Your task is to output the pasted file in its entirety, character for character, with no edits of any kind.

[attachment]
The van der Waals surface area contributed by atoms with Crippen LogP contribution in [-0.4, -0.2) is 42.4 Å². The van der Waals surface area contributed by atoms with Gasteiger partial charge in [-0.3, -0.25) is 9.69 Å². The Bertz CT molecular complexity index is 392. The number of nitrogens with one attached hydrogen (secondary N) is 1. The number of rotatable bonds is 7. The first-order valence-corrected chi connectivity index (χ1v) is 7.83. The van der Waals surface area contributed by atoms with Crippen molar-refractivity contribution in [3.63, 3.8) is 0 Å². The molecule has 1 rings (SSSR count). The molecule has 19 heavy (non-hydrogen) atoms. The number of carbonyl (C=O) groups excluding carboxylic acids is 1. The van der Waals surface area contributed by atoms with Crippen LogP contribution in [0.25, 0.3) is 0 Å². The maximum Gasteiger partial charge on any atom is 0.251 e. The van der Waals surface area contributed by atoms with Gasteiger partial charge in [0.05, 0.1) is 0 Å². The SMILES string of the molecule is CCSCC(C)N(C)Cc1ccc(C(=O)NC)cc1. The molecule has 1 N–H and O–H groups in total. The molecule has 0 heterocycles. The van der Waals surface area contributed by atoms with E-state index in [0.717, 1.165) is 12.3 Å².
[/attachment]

The van der Waals surface area contributed by atoms with Crippen LogP contribution in [-0.4, -0.2) is 42.4 Å². The van der Waals surface area contributed by atoms with Gasteiger partial charge in [-0.3, -0.25) is 9.69 Å². The Bertz CT molecular complexity index is 392. The number of nitrogens with one attached hydrogen (secondary N) is 1. The number of rotatable bonds is 7. The first-order valence-corrected chi connectivity index (χ1v) is 7.83. The van der Waals surface area contributed by atoms with Crippen molar-refractivity contribution in [3.63, 3.8) is 0 Å². The molecule has 1 rings (SSSR count). The molecule has 19 heavy (non-hydrogen) atoms. The number of carbonyl (C=O) groups excluding carboxylic acids is 1. The van der Waals surface area contributed by atoms with Crippen LogP contribution in [0.25, 0.3) is 0 Å². The maximum Gasteiger partial charge on any atom is 0.251 e. The van der Waals surface area contributed by atoms with Gasteiger partial charge in [0.05, 0.1) is 0 Å². The SMILES string of the molecule is CCSCC(C)N(C)Cc1ccc(C(=O)NC)cc1. The molecule has 1 N–H and O–H groups in total. The molecule has 0 heterocycles. The van der Waals surface area contributed by atoms with E-state index in [0.717, 1.165) is 12.3 Å².